ROI-NJ: What some ‘blue state’ ballot questions could portend for N.J. in 2021 - Garden State Initiative


Public Spending

ROI-NJ: What some ‘blue state’ ballot questions could portend for N.J. in 2021

December 16, 2020


By Regina M. Egea

At Garden State Initiative, our research always includes a review of our competitive environment, so we scanned the Nov. 3 results across the country for any insights into what they could mean for the 2021 elections in New Jersey. Across the country, several fiscal questions that were on the ballots in other states turned conventional wisdom, and public polling, on its head.

California voters, in contradiction to public polling, rejected Proposition 15 to increase business property taxes by revoking part of their landmark Prop 13. In voters’ eyes, it opened the door to eventual residential property tax increases — to which they remain firmly opposed. These same voters, who went 2 to 1 for President-elect Joe Biden, also approved Proposition 22, defining app-based “gig workers” as contractors. With an unemployment rate of 11% on Election Day, California voters said “no” to regulations that stifle innovation and “yes” to keeping costs in check.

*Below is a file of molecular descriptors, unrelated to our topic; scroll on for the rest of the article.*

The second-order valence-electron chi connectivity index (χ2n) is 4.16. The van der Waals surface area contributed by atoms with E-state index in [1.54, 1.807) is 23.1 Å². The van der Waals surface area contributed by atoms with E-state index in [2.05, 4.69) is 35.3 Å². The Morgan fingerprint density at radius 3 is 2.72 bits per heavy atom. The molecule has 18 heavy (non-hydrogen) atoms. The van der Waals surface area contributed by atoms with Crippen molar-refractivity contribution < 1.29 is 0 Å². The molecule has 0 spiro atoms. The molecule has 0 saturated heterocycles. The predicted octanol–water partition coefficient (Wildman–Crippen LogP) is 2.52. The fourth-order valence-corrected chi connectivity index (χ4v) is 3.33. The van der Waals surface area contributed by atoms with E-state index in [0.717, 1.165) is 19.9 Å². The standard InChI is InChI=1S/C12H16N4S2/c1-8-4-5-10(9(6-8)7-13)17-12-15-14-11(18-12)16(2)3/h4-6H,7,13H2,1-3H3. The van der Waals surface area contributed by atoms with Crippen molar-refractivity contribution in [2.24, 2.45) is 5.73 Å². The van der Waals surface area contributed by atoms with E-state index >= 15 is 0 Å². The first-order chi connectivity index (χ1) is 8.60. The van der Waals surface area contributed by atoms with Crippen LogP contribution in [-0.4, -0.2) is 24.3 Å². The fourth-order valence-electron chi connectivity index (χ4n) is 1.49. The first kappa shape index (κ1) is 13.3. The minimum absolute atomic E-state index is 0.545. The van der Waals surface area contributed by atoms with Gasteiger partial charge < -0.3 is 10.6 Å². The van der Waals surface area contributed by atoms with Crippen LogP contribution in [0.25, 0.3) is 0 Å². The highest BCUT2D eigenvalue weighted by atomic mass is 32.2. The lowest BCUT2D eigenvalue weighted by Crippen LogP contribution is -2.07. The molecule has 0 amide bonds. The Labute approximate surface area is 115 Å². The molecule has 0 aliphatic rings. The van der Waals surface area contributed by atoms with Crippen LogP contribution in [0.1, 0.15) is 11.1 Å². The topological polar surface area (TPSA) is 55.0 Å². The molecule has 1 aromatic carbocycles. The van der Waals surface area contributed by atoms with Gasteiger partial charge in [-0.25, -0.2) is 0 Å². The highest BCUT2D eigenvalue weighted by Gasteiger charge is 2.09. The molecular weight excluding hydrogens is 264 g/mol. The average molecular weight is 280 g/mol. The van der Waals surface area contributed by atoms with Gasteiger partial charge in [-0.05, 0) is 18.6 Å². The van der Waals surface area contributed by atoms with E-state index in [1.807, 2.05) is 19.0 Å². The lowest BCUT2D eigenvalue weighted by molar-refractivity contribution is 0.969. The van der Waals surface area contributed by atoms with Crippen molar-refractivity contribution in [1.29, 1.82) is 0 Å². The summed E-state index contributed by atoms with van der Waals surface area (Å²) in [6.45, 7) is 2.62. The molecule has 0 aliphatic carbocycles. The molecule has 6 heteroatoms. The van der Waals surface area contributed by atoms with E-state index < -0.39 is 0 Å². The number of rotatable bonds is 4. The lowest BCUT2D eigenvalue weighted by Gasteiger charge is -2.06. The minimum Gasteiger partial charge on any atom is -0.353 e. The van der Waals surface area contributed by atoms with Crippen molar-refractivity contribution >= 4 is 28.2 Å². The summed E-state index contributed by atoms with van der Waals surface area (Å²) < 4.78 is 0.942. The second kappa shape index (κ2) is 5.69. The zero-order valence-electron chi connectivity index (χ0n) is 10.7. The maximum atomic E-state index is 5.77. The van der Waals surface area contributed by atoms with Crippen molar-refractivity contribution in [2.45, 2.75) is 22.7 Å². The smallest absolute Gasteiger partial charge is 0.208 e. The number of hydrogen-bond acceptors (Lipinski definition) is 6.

“Tax fairness” was the subject of initiatives in Arizona and Illinois.

In Arizona, one of the most hotly contested states, voters approved a $1 billion tax increase to fund education, but only by 4%, well below the predicted double-digit margin. Notably, even with this 3.5% surcharge on high earners, Arizona‘s top rate will still be 25% lower than New Jersey’s. Arizona was one of the fastest-growing states in 2019 and boasts a low unemployment rate.

In Illinois, Gov. J.B. Pritzker and the legislature planned to raise over $3 billion in revenue by increasing taxes on those making above $250,000. By the opposite of Biden’s 17-point margin, voters rejected this constitutional amendment, which set a flat tax rate for all personal income, despite polling showing it would pass with a two-thirds margin. Illinois is often placed in the same basket as New Jersey, with high property tax rates and massive, unfunded pension obligations. Its fiscal and economic performance is lagging the U.S., just like New Jersey.